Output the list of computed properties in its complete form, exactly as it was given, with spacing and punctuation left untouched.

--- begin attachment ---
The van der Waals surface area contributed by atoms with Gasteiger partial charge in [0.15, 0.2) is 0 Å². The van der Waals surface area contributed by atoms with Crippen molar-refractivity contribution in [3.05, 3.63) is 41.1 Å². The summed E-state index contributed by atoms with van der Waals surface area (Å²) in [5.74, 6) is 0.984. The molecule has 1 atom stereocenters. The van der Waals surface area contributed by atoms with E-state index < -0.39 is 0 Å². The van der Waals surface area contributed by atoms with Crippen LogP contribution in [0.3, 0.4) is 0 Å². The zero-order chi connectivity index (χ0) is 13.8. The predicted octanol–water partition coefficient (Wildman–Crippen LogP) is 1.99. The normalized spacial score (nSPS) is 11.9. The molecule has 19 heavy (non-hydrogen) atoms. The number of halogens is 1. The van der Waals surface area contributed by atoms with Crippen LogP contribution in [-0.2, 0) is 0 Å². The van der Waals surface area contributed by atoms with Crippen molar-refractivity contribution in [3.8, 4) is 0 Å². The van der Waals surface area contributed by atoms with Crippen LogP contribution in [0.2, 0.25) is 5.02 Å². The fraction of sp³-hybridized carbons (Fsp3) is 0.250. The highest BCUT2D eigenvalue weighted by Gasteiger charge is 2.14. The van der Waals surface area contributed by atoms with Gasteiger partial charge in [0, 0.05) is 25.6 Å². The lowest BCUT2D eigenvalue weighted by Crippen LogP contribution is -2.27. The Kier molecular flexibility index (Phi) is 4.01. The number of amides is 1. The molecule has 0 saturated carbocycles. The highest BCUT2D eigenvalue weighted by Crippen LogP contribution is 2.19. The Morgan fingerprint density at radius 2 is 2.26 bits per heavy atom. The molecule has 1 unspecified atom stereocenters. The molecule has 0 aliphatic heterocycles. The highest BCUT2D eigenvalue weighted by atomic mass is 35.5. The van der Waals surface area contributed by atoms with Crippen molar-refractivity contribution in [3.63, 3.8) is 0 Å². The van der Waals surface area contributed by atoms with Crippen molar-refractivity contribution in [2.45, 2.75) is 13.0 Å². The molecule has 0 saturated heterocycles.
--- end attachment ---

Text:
The van der Waals surface area contributed by atoms with Gasteiger partial charge in [0.15, 0.2) is 0 Å². The van der Waals surface area contributed by atoms with Crippen molar-refractivity contribution in [3.05, 3.63) is 41.1 Å². The summed E-state index contributed by atoms with van der Waals surface area (Å²) in [5.74, 6) is 0.984. The molecule has 1 atom stereocenters. The van der Waals surface area contributed by atoms with E-state index < -0.39 is 0 Å². The van der Waals surface area contributed by atoms with Crippen LogP contribution in [0.3, 0.4) is 0 Å². The zero-order chi connectivity index (χ0) is 13.8. The predicted octanol–water partition coefficient (Wildman–Crippen LogP) is 1.99. The normalized spacial score (nSPS) is 11.9. The molecule has 19 heavy (non-hydrogen) atoms. The number of halogens is 1. The van der Waals surface area contributed by atoms with Crippen LogP contribution in [-0.2, 0) is 0 Å². The van der Waals surface area contributed by atoms with Crippen molar-refractivity contribution in [3.8, 4) is 0 Å². The van der Waals surface area contributed by atoms with Crippen LogP contribution in [0.2, 0.25) is 5.02 Å². The fraction of sp³-hybridized carbons (Fsp3) is 0.250. The highest BCUT2D eigenvalue weighted by Gasteiger charge is 2.14. The van der Waals surface area contributed by atoms with Gasteiger partial charge in [0, 0.05) is 25.6 Å². The lowest BCUT2D eigenvalue weighted by Crippen LogP contribution is -2.27. The Kier molecular flexibility index (Phi) is 4.01. The number of amides is 1. The molecule has 0 saturated carbocycles. The highest BCUT2D eigenvalue weighted by Crippen LogP contribution is 2.19. The Morgan fingerprint density at radius 2 is 2.26 bits per heavy atom. The molecule has 1 unspecified atom stereocenters. The molecule has 0 aliphatic heterocycles. The highest BCUT2D eigenvalue weighted by atomic mass is 35.5. The van der Waals surface area contributed by atoms with Crippen molar-refractivity contribution in [3.63, 3.8) is 0 Å². The van der Waals surface area contributed by atoms with Crippen molar-refractivity contribution in [2.45, 2.75) is 13.0 Å². The molecule has 0 saturated heterocycles.